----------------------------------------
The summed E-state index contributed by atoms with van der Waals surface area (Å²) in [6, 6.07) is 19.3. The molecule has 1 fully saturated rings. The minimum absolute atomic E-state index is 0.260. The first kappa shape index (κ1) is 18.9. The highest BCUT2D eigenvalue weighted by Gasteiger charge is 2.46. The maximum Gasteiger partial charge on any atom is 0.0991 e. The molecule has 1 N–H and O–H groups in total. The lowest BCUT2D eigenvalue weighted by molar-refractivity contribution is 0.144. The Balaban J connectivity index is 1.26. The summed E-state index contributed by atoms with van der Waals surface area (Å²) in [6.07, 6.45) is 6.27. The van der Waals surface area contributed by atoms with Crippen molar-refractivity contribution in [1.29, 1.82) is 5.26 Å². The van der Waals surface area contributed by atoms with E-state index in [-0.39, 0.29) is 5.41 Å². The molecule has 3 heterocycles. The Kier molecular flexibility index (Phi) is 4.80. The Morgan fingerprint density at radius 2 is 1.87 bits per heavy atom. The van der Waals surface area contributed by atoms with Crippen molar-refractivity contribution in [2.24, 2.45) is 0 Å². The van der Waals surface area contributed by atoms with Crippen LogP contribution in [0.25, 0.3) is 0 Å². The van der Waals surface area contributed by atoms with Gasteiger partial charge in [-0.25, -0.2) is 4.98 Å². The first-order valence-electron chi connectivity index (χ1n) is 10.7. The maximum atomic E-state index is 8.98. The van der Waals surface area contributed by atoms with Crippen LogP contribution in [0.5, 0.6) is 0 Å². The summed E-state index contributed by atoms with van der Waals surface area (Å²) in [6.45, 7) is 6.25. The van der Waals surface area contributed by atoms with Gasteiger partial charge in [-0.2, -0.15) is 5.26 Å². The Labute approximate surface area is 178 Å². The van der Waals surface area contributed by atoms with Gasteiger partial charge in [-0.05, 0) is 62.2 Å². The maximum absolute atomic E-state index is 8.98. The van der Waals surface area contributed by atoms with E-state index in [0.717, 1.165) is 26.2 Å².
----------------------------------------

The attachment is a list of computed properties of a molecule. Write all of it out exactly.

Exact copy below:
The summed E-state index contributed by atoms with van der Waals surface area (Å²) in [6, 6.07) is 19.3. The molecule has 1 fully saturated rings. The minimum absolute atomic E-state index is 0.260. The first kappa shape index (κ1) is 18.9. The highest BCUT2D eigenvalue weighted by Gasteiger charge is 2.46. The maximum Gasteiger partial charge on any atom is 0.0991 e. The molecule has 1 N–H and O–H groups in total. The lowest BCUT2D eigenvalue weighted by molar-refractivity contribution is 0.144. The Balaban J connectivity index is 1.26. The summed E-state index contributed by atoms with van der Waals surface area (Å²) in [6.07, 6.45) is 6.27. The van der Waals surface area contributed by atoms with Crippen molar-refractivity contribution in [1.29, 1.82) is 5.26 Å². The van der Waals surface area contributed by atoms with E-state index in [-0.39, 0.29) is 5.41 Å². The molecule has 3 heterocycles. The Kier molecular flexibility index (Phi) is 4.80. The Morgan fingerprint density at radius 2 is 1.87 bits per heavy atom. The van der Waals surface area contributed by atoms with Crippen molar-refractivity contribution in [2.24, 2.45) is 0 Å². The van der Waals surface area contributed by atoms with Crippen LogP contribution in [0.25, 0.3) is 0 Å². The van der Waals surface area contributed by atoms with Gasteiger partial charge in [-0.25, -0.2) is 4.98 Å². The first-order valence-electron chi connectivity index (χ1n) is 10.7. The maximum atomic E-state index is 8.98. The van der Waals surface area contributed by atoms with Crippen LogP contribution in [0.5, 0.6) is 0 Å². The summed E-state index contributed by atoms with van der Waals surface area (Å²) in [6.45, 7) is 6.25. The van der Waals surface area contributed by atoms with Gasteiger partial charge in [-0.2, -0.15) is 5.26 Å². The Labute approximate surface area is 178 Å². The van der Waals surface area contributed by atoms with Gasteiger partial charge in [-0.05, 0) is 62.2 Å². The maximum absolute atomic E-state index is 8.98. The van der Waals surface area contributed by atoms with E-state index in [0.717, 1.165) is 26.2 Å².